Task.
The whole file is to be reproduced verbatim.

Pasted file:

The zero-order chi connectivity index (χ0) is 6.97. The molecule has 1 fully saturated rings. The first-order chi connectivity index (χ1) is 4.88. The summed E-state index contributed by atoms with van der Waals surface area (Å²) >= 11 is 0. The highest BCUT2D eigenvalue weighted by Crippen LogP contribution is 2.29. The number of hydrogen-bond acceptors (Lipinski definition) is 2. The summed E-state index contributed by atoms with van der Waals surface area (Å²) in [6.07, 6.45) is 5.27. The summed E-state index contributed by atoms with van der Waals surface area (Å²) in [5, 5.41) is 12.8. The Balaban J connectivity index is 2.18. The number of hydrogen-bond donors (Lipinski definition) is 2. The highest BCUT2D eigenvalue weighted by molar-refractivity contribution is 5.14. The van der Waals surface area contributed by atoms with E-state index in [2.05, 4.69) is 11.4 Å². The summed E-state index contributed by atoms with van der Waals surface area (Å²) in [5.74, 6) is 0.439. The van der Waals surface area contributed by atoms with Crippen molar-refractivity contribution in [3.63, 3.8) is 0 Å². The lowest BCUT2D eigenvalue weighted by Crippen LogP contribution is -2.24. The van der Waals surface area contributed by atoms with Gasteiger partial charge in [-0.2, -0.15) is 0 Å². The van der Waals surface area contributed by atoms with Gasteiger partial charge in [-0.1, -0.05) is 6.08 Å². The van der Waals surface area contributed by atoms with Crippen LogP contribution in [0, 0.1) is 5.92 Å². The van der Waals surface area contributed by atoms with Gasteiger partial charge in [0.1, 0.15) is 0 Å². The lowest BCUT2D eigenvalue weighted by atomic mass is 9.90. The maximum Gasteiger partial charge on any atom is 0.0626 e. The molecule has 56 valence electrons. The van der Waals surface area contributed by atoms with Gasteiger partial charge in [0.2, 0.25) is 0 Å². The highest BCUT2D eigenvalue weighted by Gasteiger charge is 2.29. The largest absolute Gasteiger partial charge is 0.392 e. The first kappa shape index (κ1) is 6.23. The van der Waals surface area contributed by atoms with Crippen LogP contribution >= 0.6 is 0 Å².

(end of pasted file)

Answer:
The zero-order chi connectivity index (χ0) is 6.97. The molecule has 1 fully saturated rings. The first-order chi connectivity index (χ1) is 4.88. The summed E-state index contributed by atoms with van der Waals surface area (Å²) >= 11 is 0. The highest BCUT2D eigenvalue weighted by Crippen LogP contribution is 2.29. The number of hydrogen-bond acceptors (Lipinski definition) is 2. The summed E-state index contributed by atoms with van der Waals surface area (Å²) in [6.07, 6.45) is 5.27. The summed E-state index contributed by atoms with van der Waals surface area (Å²) in [5, 5.41) is 12.8. The Balaban J connectivity index is 2.18. The number of hydrogen-bond donors (Lipinski definition) is 2. The highest BCUT2D eigenvalue weighted by molar-refractivity contribution is 5.14. The van der Waals surface area contributed by atoms with E-state index in [2.05, 4.69) is 11.4 Å². The summed E-state index contributed by atoms with van der Waals surface area (Å²) in [5.74, 6) is 0.439. The van der Waals surface area contributed by atoms with Crippen molar-refractivity contribution in [3.63, 3.8) is 0 Å². The lowest BCUT2D eigenvalue weighted by Crippen LogP contribution is -2.24. The van der Waals surface area contributed by atoms with Gasteiger partial charge in [-0.2, -0.15) is 0 Å². The van der Waals surface area contributed by atoms with Gasteiger partial charge in [-0.1, -0.05) is 6.08 Å². The van der Waals surface area contributed by atoms with Crippen LogP contribution in [0, 0.1) is 5.92 Å². The van der Waals surface area contributed by atoms with Gasteiger partial charge in [0.1, 0.15) is 0 Å². The lowest BCUT2D eigenvalue weighted by atomic mass is 9.90. The maximum Gasteiger partial charge on any atom is 0.0626 e. The molecule has 56 valence electrons. The van der Waals surface area contributed by atoms with Gasteiger partial charge in [0.2, 0.25) is 0 Å². The highest BCUT2D eigenvalue weighted by Gasteiger charge is 2.29. The largest absolute Gasteiger partial charge is 0.392 e. The first kappa shape index (κ1) is 6.23. The van der Waals surface area contributed by atoms with Crippen LogP contribution >= 0.6 is 0 Å².